Error.prototype.name Represents the name for the type of error. For Error.prototype.name, the initial value is "Error". Subclasses like TypeError and SyntaxError provide their own name properties.
Error.prototype.stack A non-standard property for a stack trace.
These properties are own properties of each Error instance.
cause Error cause indicating the reason why the current error is thrown, usually another caught error. For user-created Error objects, this is the value provided as the cause property of the constructor's second argument.
message Error message. For user-created Error objects, this is the string provided as the constructor's first argument.

Throwing A Generic Error

Usually you create an Error object with the intention of raising it using the throw keyword. You can handle the error using the try...catch construct:

try { throw new Error("Whoops!"); } catch (e) { console.error(`${e.name}: ${e.message}`); }

function runScript3() { let resultDiv = document.getElementById("results3"); try { throw new Error("Whoops!"); } catch (e) { resultDiv.innerHTML = "e.name: "+ e.name +"<br/>e.message: "+ e.message; } }

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Handling A Specific Error Type

You can choose to handle only specific error types by testing the error type with the error's constructor property or, if you're writing for modern JavaScript engines, instanceof keyword:

try { foo.bar(); } catch (e) { if (e instanceof EvalError) { console.error(`${e.name}: ${e.message}`); } else if (e instanceof RangeError) { console.error(`${e.name}: ${e.message}`); } // etc. else { // If none of our cases matched leave the Error unhandled throw e; } }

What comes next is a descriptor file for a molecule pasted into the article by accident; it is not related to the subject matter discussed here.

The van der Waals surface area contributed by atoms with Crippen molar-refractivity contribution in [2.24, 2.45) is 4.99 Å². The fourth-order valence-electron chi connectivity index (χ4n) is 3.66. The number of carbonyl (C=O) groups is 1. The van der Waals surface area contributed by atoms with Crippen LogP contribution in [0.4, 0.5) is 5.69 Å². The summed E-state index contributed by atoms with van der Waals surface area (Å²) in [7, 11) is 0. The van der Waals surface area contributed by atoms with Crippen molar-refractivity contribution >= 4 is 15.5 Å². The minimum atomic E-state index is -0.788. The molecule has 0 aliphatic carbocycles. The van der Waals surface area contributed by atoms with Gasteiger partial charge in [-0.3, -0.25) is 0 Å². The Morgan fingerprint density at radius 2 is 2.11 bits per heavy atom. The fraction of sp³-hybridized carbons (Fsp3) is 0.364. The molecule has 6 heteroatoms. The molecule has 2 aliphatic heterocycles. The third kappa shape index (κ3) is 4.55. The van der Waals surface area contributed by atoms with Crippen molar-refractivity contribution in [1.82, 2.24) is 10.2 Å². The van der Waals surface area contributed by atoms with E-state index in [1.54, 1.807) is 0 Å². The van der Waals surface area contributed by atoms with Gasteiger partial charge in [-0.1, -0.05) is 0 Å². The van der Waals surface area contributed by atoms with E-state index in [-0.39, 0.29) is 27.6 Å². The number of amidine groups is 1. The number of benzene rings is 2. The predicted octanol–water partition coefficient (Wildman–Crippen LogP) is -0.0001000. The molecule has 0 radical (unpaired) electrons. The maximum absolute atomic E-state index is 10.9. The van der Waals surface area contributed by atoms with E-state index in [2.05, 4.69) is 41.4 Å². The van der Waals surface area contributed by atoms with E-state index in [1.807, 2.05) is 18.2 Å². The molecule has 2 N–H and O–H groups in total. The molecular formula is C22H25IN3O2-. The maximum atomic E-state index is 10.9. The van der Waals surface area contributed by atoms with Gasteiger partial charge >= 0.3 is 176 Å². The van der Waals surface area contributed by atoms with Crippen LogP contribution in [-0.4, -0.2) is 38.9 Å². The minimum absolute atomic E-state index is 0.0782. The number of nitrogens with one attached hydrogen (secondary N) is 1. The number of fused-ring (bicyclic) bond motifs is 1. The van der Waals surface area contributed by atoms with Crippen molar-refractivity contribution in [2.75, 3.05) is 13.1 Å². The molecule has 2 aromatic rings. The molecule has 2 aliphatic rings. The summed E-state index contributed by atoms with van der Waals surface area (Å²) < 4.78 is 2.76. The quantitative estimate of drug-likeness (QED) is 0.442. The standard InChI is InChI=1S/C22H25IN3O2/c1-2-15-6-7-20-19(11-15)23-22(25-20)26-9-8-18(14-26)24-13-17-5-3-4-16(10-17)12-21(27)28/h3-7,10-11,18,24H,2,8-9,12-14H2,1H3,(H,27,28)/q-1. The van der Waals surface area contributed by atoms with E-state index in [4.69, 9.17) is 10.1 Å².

Differentiate Between Similar Errors

Sometimes a block of code can fail for reasons that require different handling, but which throw very similar errors (i.e. with the same type and message).
If you don't have control over the original errors that are thrown, one option is to catch them and throw new Error objects that have more specific messages. The original error should be passed to the new Error in the constructor's options parameter as its cause property. This ensures that the original error and stack trace are available to higher-level try/catch blocks.
The example below shows this for two methods that would otherwise fail with similar errors (doFailSomeWay() and doFailAnotherWay()):

function doWork() { try { doFailSomeWay(); } catch (err) { throw new Error("Failed in some way", { cause: err }); } try { doFailAnotherWay(); } catch (err) { throw new Error("Failed in another way", { cause: err }); } } try { doWork(); } catch (err) { switch (err.message) { case "Failed in some way": handleFailSomeWay(err.cause); break; case "Failed in another way": handleFailAnotherWay(err.cause); break; } }

If you are making a library, you should prefer to use error cause to discriminate between different errors emitted, rather than asking your consumers to parse the error message.